Why do we need video game streaming

Netflix for computer games : Google wants to revolutionize the gaming industry with subscription

The music industry has seen it. The film industry too. And if Google has its way, it will soon conquer the games industry: streaming from the cloud. As the group has now announced, it will launch its Stadia cloud game service in November - including in Germany.
Stadia calculates computer games on special Google servers - and then streams them as moving images to the end devices of the users. A big advantage here is that users do not need expensive hardware to play a graphically demanding game. If you want to be there at the start in November, you have to spend 129 euros for the Chromecast Ultra streaming device and a controller for game control. The offer also includes three months of the Stadia Pro subscription service, which otherwise cost 9.99 euros each. Subscription customers get sharper 4K images and access to a selection of games.

Up until now, you needed a console for computationally intensive games

Will the streaming service soon shake up the entire games industry? In fact, computer-intensive games like "Assassin's Creed: Odyssey", "Red Dead Redemption" or "Forza Horizon 4" still require a game console or a powerful PC. Console manufacturers such as Sony, Microsoft and Nintendo generate billions in sales with their products every year, and Google expressly sees itself as competition. If games from the cloud could be streamed to any end device, no matter how poorly, this would have a significant impact - not only on the manufacturers mentioned, but also on the use and design of games.

Is the streaming revolution coming soon for games too? It's not that simple. However, the offer disappointed the expectations of some analysts because the subscription mainly includes older titles. Of the current games, only "Destiny 2" is included so far. Others will have to be bought, as on other platforms. That will make it more difficult for Stadia to attract customers, criticized analyst Pierce Harding-Rolls of the market research company IHS Markit. So far, Google has not shown that the Internet group can supply customers better than traditional PC and console platforms.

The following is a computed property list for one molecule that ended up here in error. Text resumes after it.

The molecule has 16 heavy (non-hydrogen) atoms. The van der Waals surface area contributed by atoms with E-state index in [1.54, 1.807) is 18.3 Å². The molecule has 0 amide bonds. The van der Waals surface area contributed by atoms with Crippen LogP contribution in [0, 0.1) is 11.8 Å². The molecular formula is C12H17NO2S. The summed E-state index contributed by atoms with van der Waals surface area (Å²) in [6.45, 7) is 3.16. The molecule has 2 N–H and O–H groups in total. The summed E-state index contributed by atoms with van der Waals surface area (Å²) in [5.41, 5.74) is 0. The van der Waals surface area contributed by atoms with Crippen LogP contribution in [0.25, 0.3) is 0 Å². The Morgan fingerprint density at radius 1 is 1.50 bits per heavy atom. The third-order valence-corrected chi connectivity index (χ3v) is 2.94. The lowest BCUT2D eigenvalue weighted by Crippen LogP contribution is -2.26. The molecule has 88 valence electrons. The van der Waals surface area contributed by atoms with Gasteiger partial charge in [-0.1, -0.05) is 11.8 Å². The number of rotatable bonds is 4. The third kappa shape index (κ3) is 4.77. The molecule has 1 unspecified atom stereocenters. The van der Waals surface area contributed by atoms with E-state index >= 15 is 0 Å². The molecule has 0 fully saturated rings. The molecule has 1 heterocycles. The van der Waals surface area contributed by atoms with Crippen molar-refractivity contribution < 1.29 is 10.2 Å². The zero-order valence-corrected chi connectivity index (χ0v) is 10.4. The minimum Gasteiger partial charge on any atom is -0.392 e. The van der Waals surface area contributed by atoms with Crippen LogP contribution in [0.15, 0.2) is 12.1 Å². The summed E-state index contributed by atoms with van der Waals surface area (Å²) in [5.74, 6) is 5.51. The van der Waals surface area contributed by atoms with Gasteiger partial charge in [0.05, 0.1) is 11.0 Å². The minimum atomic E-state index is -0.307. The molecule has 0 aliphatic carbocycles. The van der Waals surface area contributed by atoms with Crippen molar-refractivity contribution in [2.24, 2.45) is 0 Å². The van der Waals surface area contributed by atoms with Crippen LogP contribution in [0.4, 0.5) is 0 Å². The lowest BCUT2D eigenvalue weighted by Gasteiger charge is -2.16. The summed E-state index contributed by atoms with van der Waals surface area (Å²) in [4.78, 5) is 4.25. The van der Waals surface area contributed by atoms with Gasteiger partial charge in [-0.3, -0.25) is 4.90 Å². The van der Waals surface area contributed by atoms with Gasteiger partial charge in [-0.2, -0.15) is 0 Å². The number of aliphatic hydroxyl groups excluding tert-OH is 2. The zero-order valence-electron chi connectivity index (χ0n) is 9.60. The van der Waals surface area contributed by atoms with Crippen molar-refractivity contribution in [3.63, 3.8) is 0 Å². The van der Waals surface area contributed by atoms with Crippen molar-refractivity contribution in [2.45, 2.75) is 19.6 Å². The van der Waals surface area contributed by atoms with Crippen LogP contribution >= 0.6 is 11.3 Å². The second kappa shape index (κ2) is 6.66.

Analyst Michael Pachter of the financial firm Wedbush also emphasized that subscription services are difficult to sell without a wide range of content. "It's like having a buffet with just a chicken dish, a meat dish and a noodle dish," he told the Financial Times. "If you want to become a Netflix for games, you have to have 1000 games on offer."

The internet is often not fast enough

And there's one more problem, because first of all, smooth game streaming requires a fast internet connection. If, on the other hand, there are delays between control commands and signal output ("lags"), many gamers are alienated - as is the loss of graphics due to the stream. Of course, the customer's internet connection also plays a role. In Germany not all households have a broadband connection. According to the industry association Breko, 93.5 percent of all urban households were able to access 50 Mbit or more in mid-2018. In the country it was just 50.5 percent. The super-fast 5G mobile communications standard is also not initially intended for private customers in Germany. So there are big gaps in broadband coverage - that clearly limits the number of game streamers in this country.

Games streaming is not really new: the German game company Crytek experimented with the cloud as early as 2005. Streaming services such as Shadow, Playstation Now and Geforce Now have been around for some time - what is particularly new is that Google, a much larger provider, has now entered the arena. Playstation Now from Sony is a streaming subscription that costs around 15 euros a month. Subscribers have access to a rotating selection of PS4, PS3 and PS2 games that can be streamed to either the PS4 or a PC; alternatively, it can also be downloaded to the PS4. Sony recommends an internet connection of at least 5 Mbit per second so that everything runs smoothly. This is sufficient for older games, but graphically new PS4 games do not come close to the locally installed version.